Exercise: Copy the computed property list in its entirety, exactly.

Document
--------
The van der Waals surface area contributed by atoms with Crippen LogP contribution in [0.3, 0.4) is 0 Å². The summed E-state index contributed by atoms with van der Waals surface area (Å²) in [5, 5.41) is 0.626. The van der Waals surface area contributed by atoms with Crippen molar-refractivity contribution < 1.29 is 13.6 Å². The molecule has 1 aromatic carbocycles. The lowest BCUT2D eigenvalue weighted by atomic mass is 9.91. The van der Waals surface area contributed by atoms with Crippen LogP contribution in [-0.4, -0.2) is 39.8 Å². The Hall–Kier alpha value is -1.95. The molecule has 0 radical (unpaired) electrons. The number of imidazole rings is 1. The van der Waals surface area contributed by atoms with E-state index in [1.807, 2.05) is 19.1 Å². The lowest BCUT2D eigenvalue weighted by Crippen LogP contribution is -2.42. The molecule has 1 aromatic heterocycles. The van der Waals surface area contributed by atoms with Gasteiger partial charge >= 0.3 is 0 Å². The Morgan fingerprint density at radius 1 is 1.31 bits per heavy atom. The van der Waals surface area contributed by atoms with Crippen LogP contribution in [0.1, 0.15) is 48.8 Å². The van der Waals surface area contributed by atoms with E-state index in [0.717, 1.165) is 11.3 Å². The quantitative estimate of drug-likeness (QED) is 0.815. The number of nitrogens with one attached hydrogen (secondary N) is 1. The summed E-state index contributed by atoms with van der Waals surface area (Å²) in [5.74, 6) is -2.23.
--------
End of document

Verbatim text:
The van der Waals surface area contributed by atoms with Crippen LogP contribution in [0.3, 0.4) is 0 Å². The summed E-state index contributed by atoms with van der Waals surface area (Å²) in [5, 5.41) is 0.626. The van der Waals surface area contributed by atoms with Crippen molar-refractivity contribution < 1.29 is 13.6 Å². The molecule has 1 aromatic carbocycles. The lowest BCUT2D eigenvalue weighted by atomic mass is 9.91. The van der Waals surface area contributed by atoms with Crippen LogP contribution in [-0.4, -0.2) is 39.8 Å². The Hall–Kier alpha value is -1.95. The molecule has 0 radical (unpaired) electrons. The number of imidazole rings is 1. The van der Waals surface area contributed by atoms with E-state index in [1.807, 2.05) is 19.1 Å². The lowest BCUT2D eigenvalue weighted by Crippen LogP contribution is -2.42. The molecule has 1 aromatic heterocycles. The van der Waals surface area contributed by atoms with Gasteiger partial charge >= 0.3 is 0 Å². The Morgan fingerprint density at radius 1 is 1.31 bits per heavy atom. The van der Waals surface area contributed by atoms with Crippen LogP contribution in [0.1, 0.15) is 48.8 Å². The van der Waals surface area contributed by atoms with E-state index in [0.717, 1.165) is 11.3 Å². The quantitative estimate of drug-likeness (QED) is 0.815. The number of nitrogens with one attached hydrogen (secondary N) is 1. The summed E-state index contributed by atoms with van der Waals surface area (Å²) in [5.74, 6) is -2.23.